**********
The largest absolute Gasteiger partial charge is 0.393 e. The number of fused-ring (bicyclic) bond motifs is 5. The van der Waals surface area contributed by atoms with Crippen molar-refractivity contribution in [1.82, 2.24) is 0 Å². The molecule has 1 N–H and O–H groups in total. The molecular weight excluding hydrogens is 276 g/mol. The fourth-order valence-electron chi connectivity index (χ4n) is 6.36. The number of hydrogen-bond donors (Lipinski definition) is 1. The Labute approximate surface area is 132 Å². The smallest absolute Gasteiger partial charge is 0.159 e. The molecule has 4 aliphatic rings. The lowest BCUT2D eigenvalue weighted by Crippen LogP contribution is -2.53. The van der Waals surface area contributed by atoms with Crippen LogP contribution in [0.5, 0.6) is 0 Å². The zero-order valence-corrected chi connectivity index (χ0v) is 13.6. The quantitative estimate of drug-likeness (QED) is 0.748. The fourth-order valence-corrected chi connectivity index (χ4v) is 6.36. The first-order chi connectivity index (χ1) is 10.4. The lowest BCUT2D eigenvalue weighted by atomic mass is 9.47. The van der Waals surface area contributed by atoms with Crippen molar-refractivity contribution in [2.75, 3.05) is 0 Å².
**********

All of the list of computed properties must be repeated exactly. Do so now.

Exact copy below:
The largest absolute Gasteiger partial charge is 0.393 e. The number of fused-ring (bicyclic) bond motifs is 5. The van der Waals surface area contributed by atoms with Crippen molar-refractivity contribution in [1.82, 2.24) is 0 Å². The molecule has 1 N–H and O–H groups in total. The molecular weight excluding hydrogens is 276 g/mol. The fourth-order valence-electron chi connectivity index (χ4n) is 6.36. The number of hydrogen-bond donors (Lipinski definition) is 1. The Labute approximate surface area is 132 Å². The smallest absolute Gasteiger partial charge is 0.159 e. The molecule has 4 aliphatic rings. The lowest BCUT2D eigenvalue weighted by Crippen LogP contribution is -2.53. The van der Waals surface area contributed by atoms with Crippen LogP contribution in [0.5, 0.6) is 0 Å². The zero-order valence-corrected chi connectivity index (χ0v) is 13.6. The quantitative estimate of drug-likeness (QED) is 0.748. The fourth-order valence-corrected chi connectivity index (χ4v) is 6.36. The first-order chi connectivity index (χ1) is 10.4. The lowest BCUT2D eigenvalue weighted by atomic mass is 9.47. The van der Waals surface area contributed by atoms with Crippen molar-refractivity contribution in [2.75, 3.05) is 0 Å².